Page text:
Nate Tibbetts is set to become the highest-paid coach in WNBA history with the Phoenix Mercury, which prompted one WNBA star to call out the pay discrepancies between players and coaches.

“Don’t get me wrong, I’m glad coaches are getting paid,” Minnesota Lynx forward Napheesa Collier wrote on social media. “But it’s kinda crazy they’re making 4 times more than the highest paid players.”

For the 2023 season, Indiana Fever guard Erica Wheeler was the highest-paid player in the league, with a salary of $242,154. In 2024, a trio of players are set to lead the league with salaries of $241,984: Dallas Wings guard Arike Ogunbowale, Seattle Storm guard Jewell Loyd and Chicago Sky guard Kahleah Copper.

Collier had a salary of $202,154 for the 2023 season. The average salary for WNBA players in the 2022 season stood at $102,751.

Las Vegas Aces head coach Becky Hammon, who was the highest-paid coach in the WNBA before Tibbetts, reportedly earns $1 million per season. While the exact terms of the deal have not been reported, he is set to outearn Hammon, ESPN reported Monday.

Collier is not the first player who has called out salary issues in the WNBA. Las Vegas Aces guard Kelsey Plum pointed out the pay gap with the NBA after the 2022 season, saying: “We’re not asking to get paid what the men get paid. We’re asking to get paid the same percentage of revenue shared.”

The honeymoon is over for Aerial Powers and the Minnesota Lynx.

One season after becoming a mainstay in the starting lineup, the 29-year-old forward is averaging just 9.6 minutes per game. When one social media user wondered about her absence from a recent game, Powers responded that she looked forward to her fans coming to see her play next season “with another organization.”

Powers signed with the Lynx in 2021. While injuries marred her first season in Minnesota, she started 31 games in 2022 and led the team in scoring with 14.42 points per game.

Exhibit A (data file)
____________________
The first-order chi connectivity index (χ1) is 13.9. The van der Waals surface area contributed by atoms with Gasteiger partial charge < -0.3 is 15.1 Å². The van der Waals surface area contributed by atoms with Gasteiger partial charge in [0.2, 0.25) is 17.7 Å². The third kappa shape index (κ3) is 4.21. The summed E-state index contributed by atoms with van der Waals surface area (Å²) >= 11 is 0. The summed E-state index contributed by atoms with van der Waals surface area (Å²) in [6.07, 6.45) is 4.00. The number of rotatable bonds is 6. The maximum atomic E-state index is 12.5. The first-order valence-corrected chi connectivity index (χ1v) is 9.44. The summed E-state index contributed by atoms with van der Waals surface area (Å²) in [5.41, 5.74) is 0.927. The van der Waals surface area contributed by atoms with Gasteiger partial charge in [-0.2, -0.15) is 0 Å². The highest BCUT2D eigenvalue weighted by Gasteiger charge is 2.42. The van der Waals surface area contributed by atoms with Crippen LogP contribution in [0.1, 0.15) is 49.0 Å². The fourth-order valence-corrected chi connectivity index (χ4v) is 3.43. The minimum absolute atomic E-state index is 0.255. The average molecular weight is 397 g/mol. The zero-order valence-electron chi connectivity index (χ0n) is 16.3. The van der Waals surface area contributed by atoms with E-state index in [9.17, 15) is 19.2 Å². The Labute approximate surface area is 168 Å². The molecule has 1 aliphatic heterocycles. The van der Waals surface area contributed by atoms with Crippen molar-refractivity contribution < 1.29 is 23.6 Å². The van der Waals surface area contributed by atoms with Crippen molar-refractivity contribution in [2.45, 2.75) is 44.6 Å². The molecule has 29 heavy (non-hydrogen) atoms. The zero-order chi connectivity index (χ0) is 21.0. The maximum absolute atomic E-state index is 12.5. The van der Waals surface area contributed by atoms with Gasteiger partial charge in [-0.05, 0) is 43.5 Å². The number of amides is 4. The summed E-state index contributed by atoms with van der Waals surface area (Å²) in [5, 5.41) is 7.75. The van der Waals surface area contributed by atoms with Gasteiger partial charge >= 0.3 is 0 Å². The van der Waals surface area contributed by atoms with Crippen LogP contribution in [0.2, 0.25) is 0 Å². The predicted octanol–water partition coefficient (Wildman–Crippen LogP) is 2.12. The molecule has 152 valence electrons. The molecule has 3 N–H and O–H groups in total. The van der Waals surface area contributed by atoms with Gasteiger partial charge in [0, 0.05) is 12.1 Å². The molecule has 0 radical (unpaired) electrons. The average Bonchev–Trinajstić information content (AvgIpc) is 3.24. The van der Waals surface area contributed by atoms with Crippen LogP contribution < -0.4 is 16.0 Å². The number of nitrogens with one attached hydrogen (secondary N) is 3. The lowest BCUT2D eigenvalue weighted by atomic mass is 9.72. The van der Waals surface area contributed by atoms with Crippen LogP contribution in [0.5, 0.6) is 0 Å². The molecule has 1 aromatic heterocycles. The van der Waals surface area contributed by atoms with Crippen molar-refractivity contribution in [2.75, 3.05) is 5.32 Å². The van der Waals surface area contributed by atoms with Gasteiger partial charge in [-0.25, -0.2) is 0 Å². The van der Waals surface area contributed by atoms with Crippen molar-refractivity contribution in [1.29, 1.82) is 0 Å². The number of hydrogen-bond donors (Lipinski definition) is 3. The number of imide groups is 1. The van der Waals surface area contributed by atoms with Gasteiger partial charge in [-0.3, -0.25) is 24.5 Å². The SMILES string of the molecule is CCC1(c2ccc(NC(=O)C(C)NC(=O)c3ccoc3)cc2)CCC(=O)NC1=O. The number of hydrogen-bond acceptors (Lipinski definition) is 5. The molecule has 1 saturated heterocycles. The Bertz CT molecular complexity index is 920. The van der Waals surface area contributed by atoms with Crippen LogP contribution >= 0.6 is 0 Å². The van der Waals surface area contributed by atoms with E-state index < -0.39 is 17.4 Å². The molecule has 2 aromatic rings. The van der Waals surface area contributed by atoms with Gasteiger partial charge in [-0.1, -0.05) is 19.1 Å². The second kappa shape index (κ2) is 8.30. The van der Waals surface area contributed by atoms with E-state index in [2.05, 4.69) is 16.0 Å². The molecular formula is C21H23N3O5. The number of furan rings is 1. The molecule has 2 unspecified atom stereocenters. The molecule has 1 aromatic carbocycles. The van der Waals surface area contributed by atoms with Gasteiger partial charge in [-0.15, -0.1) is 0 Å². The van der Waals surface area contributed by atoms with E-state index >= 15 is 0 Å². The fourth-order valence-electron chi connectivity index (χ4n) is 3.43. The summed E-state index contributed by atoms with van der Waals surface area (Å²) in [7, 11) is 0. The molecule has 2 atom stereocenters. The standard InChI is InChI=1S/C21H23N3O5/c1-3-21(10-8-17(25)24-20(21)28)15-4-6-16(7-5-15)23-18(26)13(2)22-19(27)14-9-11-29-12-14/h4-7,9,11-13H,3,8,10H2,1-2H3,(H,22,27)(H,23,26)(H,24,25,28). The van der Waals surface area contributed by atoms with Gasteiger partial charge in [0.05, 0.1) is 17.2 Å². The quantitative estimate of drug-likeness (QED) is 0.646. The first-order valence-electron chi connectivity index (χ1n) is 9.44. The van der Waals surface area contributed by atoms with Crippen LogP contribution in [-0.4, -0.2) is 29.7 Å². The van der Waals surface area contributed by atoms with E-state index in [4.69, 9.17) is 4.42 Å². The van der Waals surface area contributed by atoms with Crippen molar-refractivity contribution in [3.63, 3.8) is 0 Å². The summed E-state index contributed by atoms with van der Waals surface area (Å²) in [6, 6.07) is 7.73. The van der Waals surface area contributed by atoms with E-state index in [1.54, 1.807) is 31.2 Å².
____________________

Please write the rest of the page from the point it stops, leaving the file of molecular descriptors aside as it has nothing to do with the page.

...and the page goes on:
In 2023, though, her role has been limited. After missing four weeks with a sprained ankle, she has played just seven of 12 games since her return on July 20. She scored 12 points in 16 minutes on Aug. 20, but then did not play at all in Minnesota’s Aug. 22 win against the Dallas Wings.

She will be an unrestricted free agent this offseason. Per Her Hoops Stats, she is earning $201,984 in 2023.

“That’s a lot of money to pay someone who you’re not playing,” WNBA legend Sheryl Swoopes said on the latest episode of her “Queens of the Court” podcast.

Swoopes tried to make sense of Powers’ limited minutes for the Lynx.

“I just feel like there’s a lot going on there, which is weird, because they could use her,” she said. “When I look at that, I’m like, Aerial Powers on one wing, Diamond Miller on another wing, with Napheesa Collier — make it make sense, because I don’t understand it.”

Powers discussed her situation further on a recent Twitch live stream, saying of her free agency: “Everybody knows I ain’t staying here.”

She also said “a few teams” pursued her ahead of the Aug. 7 trade deadline, but “everybody” has to agree in order for a trade to go through. As it stands, she remains with the Lynx, who are jostling for a playoff spot.

A close contest between the Minnesota Lynx and Dallas Wings ended in chaos on Tuesday, as the Lynx’s 91-86 win was overshadowed by ejections, heated exchanges and condemning social media posts.

Wings forward Satou Sabally twisted her ankle with 25 seconds left after landing on Bridget Carleton’s foot following a shot attempt. It was ruled a flagrant foul, as Carleton didn’t give Sabally space to land, and Carleton was ejected from the contest for her second flagrant of the game.

As Sabally sat on the ground nursing her ankle, several Lynx fans behind the bench cheered for the injury, which Lynx head coach Cheryl Reeve condemned after the game.

One fan was ejected, and Reeve apologized to Wings coach Latricia Trammell as it happened.

“There’s no place for that,” Reeve later told reporters. “I was disappointed. I apologized. Our fans are passionate. You just can’t cross the line of celebrating someone’s injury. We wouldn’t want that. We apologize that that happened to Satou.”

Sabally responded in the moment by blowing a kiss to the crowd after knocking down a free throw. When fans continued to yell, she cupped her hand around her ear in a “I can’t hear you” motion.

At least one other person was escorted out of the arena by security before the game ended.

After the game, Sabally took to social media to address the situation.

“Disgusting fan base in Minny. The Schadenfreude to see someone get hurt can’t be a WNBA culture. Terrible words from the sidelines all game long,” she wrote.

The fan behavior started long before the last 25 seconds of the game, according to Dallas guard Crystal Dangerfield, who played for Minnesota in 2020.